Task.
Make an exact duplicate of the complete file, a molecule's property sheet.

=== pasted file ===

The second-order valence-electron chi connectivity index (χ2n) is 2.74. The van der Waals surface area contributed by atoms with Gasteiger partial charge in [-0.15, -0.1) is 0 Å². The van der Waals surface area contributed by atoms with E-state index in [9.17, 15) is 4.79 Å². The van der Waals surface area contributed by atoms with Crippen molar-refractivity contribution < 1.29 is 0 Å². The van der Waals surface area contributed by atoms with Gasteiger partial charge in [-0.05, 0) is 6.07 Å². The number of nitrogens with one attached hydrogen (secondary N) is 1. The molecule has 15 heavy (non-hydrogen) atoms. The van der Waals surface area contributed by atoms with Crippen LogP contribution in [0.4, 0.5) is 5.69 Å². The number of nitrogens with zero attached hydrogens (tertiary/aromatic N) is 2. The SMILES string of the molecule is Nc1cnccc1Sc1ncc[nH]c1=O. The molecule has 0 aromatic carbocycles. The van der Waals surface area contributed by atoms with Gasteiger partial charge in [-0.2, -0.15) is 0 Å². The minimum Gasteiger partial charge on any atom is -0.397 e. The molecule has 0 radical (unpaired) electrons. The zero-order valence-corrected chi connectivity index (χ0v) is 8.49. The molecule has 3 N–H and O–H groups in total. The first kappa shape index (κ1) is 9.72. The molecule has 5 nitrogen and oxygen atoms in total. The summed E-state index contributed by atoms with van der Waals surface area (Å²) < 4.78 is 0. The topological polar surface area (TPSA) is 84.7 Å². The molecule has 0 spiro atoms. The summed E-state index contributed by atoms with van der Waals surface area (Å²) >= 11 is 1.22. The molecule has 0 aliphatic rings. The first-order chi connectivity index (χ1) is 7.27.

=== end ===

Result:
The second-order valence-electron chi connectivity index (χ2n) is 2.74. The van der Waals surface area contributed by atoms with Gasteiger partial charge in [-0.15, -0.1) is 0 Å². The van der Waals surface area contributed by atoms with E-state index in [9.17, 15) is 4.79 Å². The van der Waals surface area contributed by atoms with Crippen molar-refractivity contribution < 1.29 is 0 Å². The van der Waals surface area contributed by atoms with Gasteiger partial charge in [-0.05, 0) is 6.07 Å². The number of nitrogens with one attached hydrogen (secondary N) is 1. The molecule has 15 heavy (non-hydrogen) atoms. The van der Waals surface area contributed by atoms with Crippen LogP contribution in [0.4, 0.5) is 5.69 Å². The number of nitrogens with zero attached hydrogens (tertiary/aromatic N) is 2. The SMILES string of the molecule is Nc1cnccc1Sc1ncc[nH]c1=O. The molecule has 0 aromatic carbocycles. The van der Waals surface area contributed by atoms with Gasteiger partial charge in [-0.2, -0.15) is 0 Å². The minimum Gasteiger partial charge on any atom is -0.397 e. The molecule has 0 radical (unpaired) electrons. The zero-order valence-corrected chi connectivity index (χ0v) is 8.49. The molecule has 3 N–H and O–H groups in total. The first kappa shape index (κ1) is 9.72. The molecule has 5 nitrogen and oxygen atoms in total. The summed E-state index contributed by atoms with van der Waals surface area (Å²) < 4.78 is 0. The topological polar surface area (TPSA) is 84.7 Å². The molecule has 0 spiro atoms. The summed E-state index contributed by atoms with van der Waals surface area (Å²) >= 11 is 1.22. The molecule has 0 aliphatic rings. The first-order chi connectivity index (χ1) is 7.27.